The Early Period
THE LAND about to challenge the police was brutal and primitive; a land of extremes -- of heat and cold, of calms and storms, of beauty and desolation. Then and now largely unknown to southerners, it is possibly the oldest continuously occupied part of Canada. Human occupation may date back 100,000 years; certainly, Indians had been in the Yukon millenia before any European arrived on the St. Lawrence. 1 But although it had long been home to several thousand Indians, only the most hardy and experienced white men could hope to survive and prosper there. Men of this stamp had been trading and prospecting in the valley of the Yukon River even before the purchase of Alaska by the United States in 1867, thirty years before the great rush. 2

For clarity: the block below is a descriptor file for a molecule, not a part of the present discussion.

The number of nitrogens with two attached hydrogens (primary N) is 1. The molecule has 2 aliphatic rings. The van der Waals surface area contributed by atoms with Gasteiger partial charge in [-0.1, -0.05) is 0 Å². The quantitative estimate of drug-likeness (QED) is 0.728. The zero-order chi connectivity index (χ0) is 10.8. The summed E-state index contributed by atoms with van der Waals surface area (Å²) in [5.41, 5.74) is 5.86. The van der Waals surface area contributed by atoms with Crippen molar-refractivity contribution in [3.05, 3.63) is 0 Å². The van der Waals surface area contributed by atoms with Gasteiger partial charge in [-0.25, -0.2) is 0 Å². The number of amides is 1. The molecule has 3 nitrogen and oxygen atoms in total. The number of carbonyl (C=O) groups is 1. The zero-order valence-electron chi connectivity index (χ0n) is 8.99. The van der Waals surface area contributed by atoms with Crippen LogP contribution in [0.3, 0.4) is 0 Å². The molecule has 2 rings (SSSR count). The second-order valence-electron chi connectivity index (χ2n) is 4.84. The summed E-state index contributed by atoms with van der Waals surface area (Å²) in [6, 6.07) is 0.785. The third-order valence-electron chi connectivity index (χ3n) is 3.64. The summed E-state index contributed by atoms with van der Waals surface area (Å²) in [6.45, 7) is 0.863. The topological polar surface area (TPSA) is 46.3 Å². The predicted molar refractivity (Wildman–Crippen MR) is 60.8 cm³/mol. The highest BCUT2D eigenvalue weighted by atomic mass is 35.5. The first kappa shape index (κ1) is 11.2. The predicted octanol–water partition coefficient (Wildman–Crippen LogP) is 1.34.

Trading activity in the Yukon basin began in 1847, when the Hudson's Bay Company built Fort Youcon at the junction of the Yukon and Porcupine Rivers. The American purchase of Alaska in 1867 opened the entire northwest to competitive trade. The Hudson's Bay Company was evicted from Fort Youcon in 1869 and retreated to Rampart House in the northern Yukon. Private traders, most of them American, filled the void. 3 These commercial enterprises were concerned with the fur trade, not mining, but in 1886-87 gold was discovered on the Fortymile River, and as miners began to enter the country, the traders concentrated on them. The oldest trading company was the Alaska Commercial Company, which had been founded in 1868; the other great commercial power was the North American Trading and Transportation Company, formed in 1892. Both were owned and controlled in the United States.
As is common in a speculative, highly mobile industry such as placer